BMW K1200S Review
What Is It?
The 2004 BMW K1200S is a premium sports touring bike with a shaft drive and was replaced by the K1300S in 2009.
Engine: 1,157 cc Inline Four, 165 bhp
Economy: 40 mpg, 170 miles
Seat Height: 820 mm
Dry Weight: 227 kg
What Is It Like?
|✓||Brakes, handling, power, shaft drive|
|×||Power delivery, really heavy, seat|
I bought my 2007 K1200S a little over a year ago as I’d always liked the look and was curious what they’d be like to live with. So despite reading many mixed reviews about reliability and build quality I bought one.
Well the reviews are largely right but if you get a well sorted one they are phenomenal bikes. If buying one make sure all the recalls are done and the updated cam chain tensioner is fitted also the later air box and air control valve as the early ones warped causing rough running, poor tickover and stalling. Also problems with ABS pumps which is very expensive to sort. Thankfully I found one without ABS.
So grab yourself a good ‘un and what a fabulous bike you get. About 150 bhp at the rear wheel, a great engine with a real raspy, sporty exhaust note (mine has a Remus can). Pulls hard from low revs which I do like.
Handling is supreme. I was really surprised by this but it really is very good and with the electronic suspension adjustment just press a button to alter from comfort, normal or sport and solo, with luggage or with pillion. I've been impressed with this and the ride comfort too for quite a sporty bike. So a really lovely bike to ride and very quick and surprisingly to me seems to attract quite a lot of attention at bike meets etc.
Equipment wise I would prefer a digital speedo to the rather hard to read analogue one but the computer is good giving you everything you need, even ambient temperature. Also there is a power socket and mine came with BMW’s expandable panniers.
Servicing... well maybe not as simple as Japanese bikes of the era. Oil is dry sump so you have a separate tank making things a little more complicated. The rear hub only has a hole at the top for filling as it was meant to be oil for life. Not the best idea. Spark plugs, with the canted forward engine are right behind the radiator so that has to come off to change them. All well and good but the radiator refill has to be done using a vacuum pump to stop air locks in the system. But hey it’s a BMW. Many do big miles and I’m keeping mine for now.
- Steve C, 2018
How Does It Compare?
The Second Opinion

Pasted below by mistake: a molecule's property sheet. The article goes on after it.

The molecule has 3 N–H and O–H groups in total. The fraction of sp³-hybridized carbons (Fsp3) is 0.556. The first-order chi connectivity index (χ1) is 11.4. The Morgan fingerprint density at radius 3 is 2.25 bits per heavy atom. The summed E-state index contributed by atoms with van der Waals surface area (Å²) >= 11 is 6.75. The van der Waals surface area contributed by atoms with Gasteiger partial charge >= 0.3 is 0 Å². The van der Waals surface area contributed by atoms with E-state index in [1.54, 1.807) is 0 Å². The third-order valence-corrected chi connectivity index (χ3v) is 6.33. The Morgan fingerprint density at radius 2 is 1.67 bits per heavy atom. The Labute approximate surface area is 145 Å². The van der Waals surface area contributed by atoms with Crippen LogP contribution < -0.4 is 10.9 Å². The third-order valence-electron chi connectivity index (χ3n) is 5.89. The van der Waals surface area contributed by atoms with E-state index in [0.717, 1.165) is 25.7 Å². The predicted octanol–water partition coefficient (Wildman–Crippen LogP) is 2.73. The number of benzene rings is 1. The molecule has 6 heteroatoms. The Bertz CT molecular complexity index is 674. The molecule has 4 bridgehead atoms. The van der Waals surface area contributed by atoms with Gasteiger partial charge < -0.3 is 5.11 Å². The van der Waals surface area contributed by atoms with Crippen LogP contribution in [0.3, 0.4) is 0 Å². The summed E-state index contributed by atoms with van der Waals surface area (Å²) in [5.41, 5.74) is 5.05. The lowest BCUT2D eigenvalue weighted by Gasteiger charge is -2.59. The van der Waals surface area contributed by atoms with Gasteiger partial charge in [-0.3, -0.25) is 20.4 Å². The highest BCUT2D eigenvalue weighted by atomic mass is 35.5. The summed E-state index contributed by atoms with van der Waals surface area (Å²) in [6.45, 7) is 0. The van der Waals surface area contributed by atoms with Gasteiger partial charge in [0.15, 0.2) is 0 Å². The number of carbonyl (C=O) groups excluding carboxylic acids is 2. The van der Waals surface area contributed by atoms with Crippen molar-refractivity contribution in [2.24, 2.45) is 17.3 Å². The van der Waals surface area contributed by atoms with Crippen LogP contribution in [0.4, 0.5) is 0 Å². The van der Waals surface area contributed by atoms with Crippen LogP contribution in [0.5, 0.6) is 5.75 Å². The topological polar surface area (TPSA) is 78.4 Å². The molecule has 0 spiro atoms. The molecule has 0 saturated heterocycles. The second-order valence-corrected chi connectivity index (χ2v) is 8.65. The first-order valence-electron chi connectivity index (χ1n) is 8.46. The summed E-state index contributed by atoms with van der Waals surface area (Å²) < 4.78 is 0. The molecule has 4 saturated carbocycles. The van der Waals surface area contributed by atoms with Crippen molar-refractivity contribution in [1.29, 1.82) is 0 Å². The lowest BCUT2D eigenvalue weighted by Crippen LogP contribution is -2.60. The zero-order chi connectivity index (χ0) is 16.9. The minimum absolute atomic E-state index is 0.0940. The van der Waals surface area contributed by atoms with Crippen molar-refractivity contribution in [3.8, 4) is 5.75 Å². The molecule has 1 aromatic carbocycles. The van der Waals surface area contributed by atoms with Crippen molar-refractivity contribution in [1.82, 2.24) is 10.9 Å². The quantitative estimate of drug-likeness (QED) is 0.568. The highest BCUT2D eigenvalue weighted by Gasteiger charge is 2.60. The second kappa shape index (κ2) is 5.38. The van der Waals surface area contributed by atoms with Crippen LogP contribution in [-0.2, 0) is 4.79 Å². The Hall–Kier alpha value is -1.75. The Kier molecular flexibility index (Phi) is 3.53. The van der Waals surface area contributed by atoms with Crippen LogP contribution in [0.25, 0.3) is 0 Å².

I bought my K1200S as a stop gap bike due to my Harley Davidson road glide special going in for warranty work and only had the K1200S a few months while doing not many miles on it. Fairly comfy bike but heavy, very quick for an old bike too, brakes worked brilliant and the ESA was brilliant for such a big heavy bike.
Handling was again good but due to its size it was a heavy bike to go from one side to the other i.e. left to right on tight corners. Power delivery was smooth and none aggressive and I also added a Delkavik stubby exhaust which I don't know if it gave it any more power but did deliver a great sound.
My 2005 was bought originally in the stock silver metallic paint but that was also changed to the Chinese plastics from eBay with the motorrad power cup paint scheme on it which was a great looking body kit but took hours to fit right. Tyre wear wasn't brilliant and the rear didn't last that long and was the Michelin 2ct gt.
Comfort was not as bad due to it being a longer bike and the bars being higher than the likes of a sports bike but gave a great feel and control but the grips are far too small. Heated two stage grips work great but number 1 is too cold and 2 is generally too hot in most conditions as normal for a BMW.
Cheap high performance bike with overall great power / handling / brakes and are very underestimated.
Slow handling on tight flips from one side to the other and heavy when manoeuvring about.
What to Watch For
Clutch will cost a fortune so make sure it's had the K1300S upgrade done including basket etc plus the corrosion is a problem on some also.
- Matthew W, 2018